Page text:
Columbia Student Wins National Award for Novel Use of Deep Learning

Chia-Hao Liu, a doctoral candidate in Applied Physics at Columbia, won the Margaret C. Etter Student Lecturer Award from the American Crystallographic Association during its recent 2019 annual meeting.

Liu was recognized for using machine learning techniques, especially deep learning, to study nanomaterials, which are being widely used now in everyday products. And his research can help improve the performance of products such as solar cells and batteries that would benefit from improved nanomaterials. As a graduate research assistant working for Professor Simon Billinge, a DSI member, Liu analyzes complex material structures by combining the techniques of x-ray and neutron diffraction with artificial intelligence. His research is leading to a better understanding of the materials on the nanoscale.

The award was established to honor the memory of Margaret C. Etter, a major contributor to the field of organic solid-state chemistry. Every year, the officers from each Scientific Interest Group (SIG) of the ACA invite one student to receive the award and to present a lecture in one of the sessions organized by that SIG.

Liu’s lecture, “Exploring the symmetry encoding in the atomic pair distribution function with convolutional neural networks,” detailed his research on applying machine learning techniques to study structures at the nanoscale.  His work is also described in a paper that is highlighted on the cover of the July 2019 issue of the journal Acta Crystallographica Section A: Foundations and Advances.

“An in-depth understanding of the material structure is the key for discovering new materials that can bring huge impacts on our lives,” says Liu. “And since nowadays there’s a great demand for smaller cell phones with longer battery life, or solar cell panels with higher conversion efficiencies, there's a corresponding demand for understanding the nanostructures that are related to the performance of these devices.”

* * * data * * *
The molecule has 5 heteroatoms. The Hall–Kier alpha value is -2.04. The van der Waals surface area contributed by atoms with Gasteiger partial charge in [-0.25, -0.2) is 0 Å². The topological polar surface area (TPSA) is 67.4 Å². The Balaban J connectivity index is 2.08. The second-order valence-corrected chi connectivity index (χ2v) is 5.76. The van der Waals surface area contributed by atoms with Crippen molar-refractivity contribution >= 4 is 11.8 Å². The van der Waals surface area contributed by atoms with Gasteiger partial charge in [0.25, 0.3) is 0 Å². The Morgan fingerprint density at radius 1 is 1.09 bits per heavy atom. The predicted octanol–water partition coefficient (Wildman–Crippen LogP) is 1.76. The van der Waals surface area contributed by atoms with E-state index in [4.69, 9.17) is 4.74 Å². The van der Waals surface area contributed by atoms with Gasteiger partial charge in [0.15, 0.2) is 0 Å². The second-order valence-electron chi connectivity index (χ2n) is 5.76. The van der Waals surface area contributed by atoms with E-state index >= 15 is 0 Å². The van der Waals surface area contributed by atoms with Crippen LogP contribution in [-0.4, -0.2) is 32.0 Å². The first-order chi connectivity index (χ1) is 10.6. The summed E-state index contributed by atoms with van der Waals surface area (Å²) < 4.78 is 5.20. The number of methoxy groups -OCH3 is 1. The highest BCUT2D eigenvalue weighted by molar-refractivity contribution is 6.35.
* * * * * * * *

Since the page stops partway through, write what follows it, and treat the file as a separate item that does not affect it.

To study the nanostructures with deep learning technique, which requires an enormous amount of data and heavy computations, Liu uses “Habanero,” the latest high-performance computing clusters at Columbia University. He computed the atomic pair distribution function – a 1D representation of the 3D material structure – from hundreds of thousands of known materials, and trained the convolutional neural network (CNN) to predict the symmetry, namely letting the CNN model solve the puzzle. He’s partnering with Daniel Hsu, a professor of computer science and Qiang Du, a professor of applied mathematics, both members of DSI, who are helping to develop the machine learning models. The use of machine learning in physical science is taking off, says Liu, with scientists using ML models in an attempt to solve an array of problems. And he’s happy about his group’s success in applying a CNN to understand nanostructures.

“The preliminary success of our deep learning model shows not only the potential of characterizing materials with nanostructures but also the great potential of applying machine learning techniques to solve challenging problems in physical science in general.”

—By Robert Florida



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